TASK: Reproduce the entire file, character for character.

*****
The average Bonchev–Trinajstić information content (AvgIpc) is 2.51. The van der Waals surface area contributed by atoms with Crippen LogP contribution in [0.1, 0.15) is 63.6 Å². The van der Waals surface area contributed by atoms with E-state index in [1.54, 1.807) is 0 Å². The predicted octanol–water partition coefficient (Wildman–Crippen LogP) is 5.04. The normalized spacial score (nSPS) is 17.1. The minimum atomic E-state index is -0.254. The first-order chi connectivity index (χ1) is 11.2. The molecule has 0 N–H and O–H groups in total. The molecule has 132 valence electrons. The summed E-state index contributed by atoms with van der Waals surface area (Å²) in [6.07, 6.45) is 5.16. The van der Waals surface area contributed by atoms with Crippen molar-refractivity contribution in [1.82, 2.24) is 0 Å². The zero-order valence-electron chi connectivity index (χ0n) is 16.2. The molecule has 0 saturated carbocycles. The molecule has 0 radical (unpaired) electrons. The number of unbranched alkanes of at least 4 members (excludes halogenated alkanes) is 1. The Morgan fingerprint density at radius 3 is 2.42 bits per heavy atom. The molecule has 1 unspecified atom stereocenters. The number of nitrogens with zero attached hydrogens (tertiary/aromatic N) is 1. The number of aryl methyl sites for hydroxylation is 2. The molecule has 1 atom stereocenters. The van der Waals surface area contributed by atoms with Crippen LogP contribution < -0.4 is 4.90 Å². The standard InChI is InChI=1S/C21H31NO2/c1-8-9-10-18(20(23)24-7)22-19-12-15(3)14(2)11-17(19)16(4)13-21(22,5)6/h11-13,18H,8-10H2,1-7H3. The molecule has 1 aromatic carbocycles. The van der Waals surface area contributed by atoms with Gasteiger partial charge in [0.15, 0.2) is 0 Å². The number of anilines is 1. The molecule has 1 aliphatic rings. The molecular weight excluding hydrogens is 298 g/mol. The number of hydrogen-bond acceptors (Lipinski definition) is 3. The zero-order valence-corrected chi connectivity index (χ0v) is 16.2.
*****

The average Bonchev–Trinajstić information content (AvgIpc) is 2.51. The van der Waals surface area contributed by atoms with Crippen LogP contribution in [0.1, 0.15) is 63.6 Å². The van der Waals surface area contributed by atoms with E-state index in [1.54, 1.807) is 0 Å². The predicted octanol–water partition coefficient (Wildman–Crippen LogP) is 5.04. The normalized spacial score (nSPS) is 17.1. The minimum atomic E-state index is -0.254. The first-order chi connectivity index (χ1) is 11.2. The molecule has 0 N–H and O–H groups in total. The molecule has 132 valence electrons. The summed E-state index contributed by atoms with van der Waals surface area (Å²) in [6.07, 6.45) is 5.16. The van der Waals surface area contributed by atoms with Crippen molar-refractivity contribution in [1.82, 2.24) is 0 Å². The zero-order valence-electron chi connectivity index (χ0n) is 16.2. The molecule has 0 saturated carbocycles. The molecule has 0 radical (unpaired) electrons. The number of unbranched alkanes of at least 4 members (excludes halogenated alkanes) is 1. The Morgan fingerprint density at radius 3 is 2.42 bits per heavy atom. The molecule has 1 unspecified atom stereocenters. The number of nitrogens with zero attached hydrogens (tertiary/aromatic N) is 1. The number of aryl methyl sites for hydroxylation is 2. The molecule has 1 atom stereocenters. The van der Waals surface area contributed by atoms with Crippen LogP contribution < -0.4 is 4.90 Å². The standard InChI is InChI=1S/C21H31NO2/c1-8-9-10-18(20(23)24-7)22-19-12-15(3)14(2)11-17(19)16(4)13-21(22,5)6/h11-13,18H,8-10H2,1-7H3. The molecule has 1 aromatic carbocycles. The van der Waals surface area contributed by atoms with Gasteiger partial charge in [0.15, 0.2) is 0 Å². The number of anilines is 1. The molecule has 1 aliphatic rings. The molecular weight excluding hydrogens is 298 g/mol. The number of hydrogen-bond acceptors (Lipinski definition) is 3. The zero-order valence-corrected chi connectivity index (χ0v) is 16.2.